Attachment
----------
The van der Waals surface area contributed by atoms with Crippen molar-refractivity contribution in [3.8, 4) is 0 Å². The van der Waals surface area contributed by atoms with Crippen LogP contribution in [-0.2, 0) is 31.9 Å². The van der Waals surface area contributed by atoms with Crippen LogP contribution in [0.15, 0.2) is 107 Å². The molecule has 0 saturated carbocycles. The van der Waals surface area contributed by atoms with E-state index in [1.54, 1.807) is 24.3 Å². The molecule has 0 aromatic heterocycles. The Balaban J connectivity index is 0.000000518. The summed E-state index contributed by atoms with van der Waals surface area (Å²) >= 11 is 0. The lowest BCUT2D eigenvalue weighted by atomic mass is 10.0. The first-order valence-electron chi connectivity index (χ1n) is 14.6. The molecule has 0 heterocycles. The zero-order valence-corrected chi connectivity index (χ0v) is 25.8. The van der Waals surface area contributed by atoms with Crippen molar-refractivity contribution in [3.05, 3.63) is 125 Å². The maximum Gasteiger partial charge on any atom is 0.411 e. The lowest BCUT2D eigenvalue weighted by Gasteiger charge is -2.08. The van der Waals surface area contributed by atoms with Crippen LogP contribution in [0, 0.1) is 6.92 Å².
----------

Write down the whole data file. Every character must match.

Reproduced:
The van der Waals surface area contributed by atoms with Crippen molar-refractivity contribution in [3.8, 4) is 0 Å². The van der Waals surface area contributed by atoms with Crippen LogP contribution in [-0.2, 0) is 31.9 Å². The van der Waals surface area contributed by atoms with Crippen LogP contribution in [0.15, 0.2) is 107 Å². The molecule has 0 saturated carbocycles. The van der Waals surface area contributed by atoms with E-state index in [1.54, 1.807) is 24.3 Å². The molecule has 0 aromatic heterocycles. The Balaban J connectivity index is 0.000000518. The summed E-state index contributed by atoms with van der Waals surface area (Å²) >= 11 is 0. The lowest BCUT2D eigenvalue weighted by atomic mass is 10.0. The first-order valence-electron chi connectivity index (χ1n) is 14.6. The molecule has 0 heterocycles. The zero-order valence-corrected chi connectivity index (χ0v) is 25.8. The van der Waals surface area contributed by atoms with Crippen molar-refractivity contribution in [3.05, 3.63) is 125 Å². The maximum Gasteiger partial charge on any atom is 0.411 e. The lowest BCUT2D eigenvalue weighted by Gasteiger charge is -2.08. The van der Waals surface area contributed by atoms with Crippen LogP contribution in [0, 0.1) is 6.92 Å².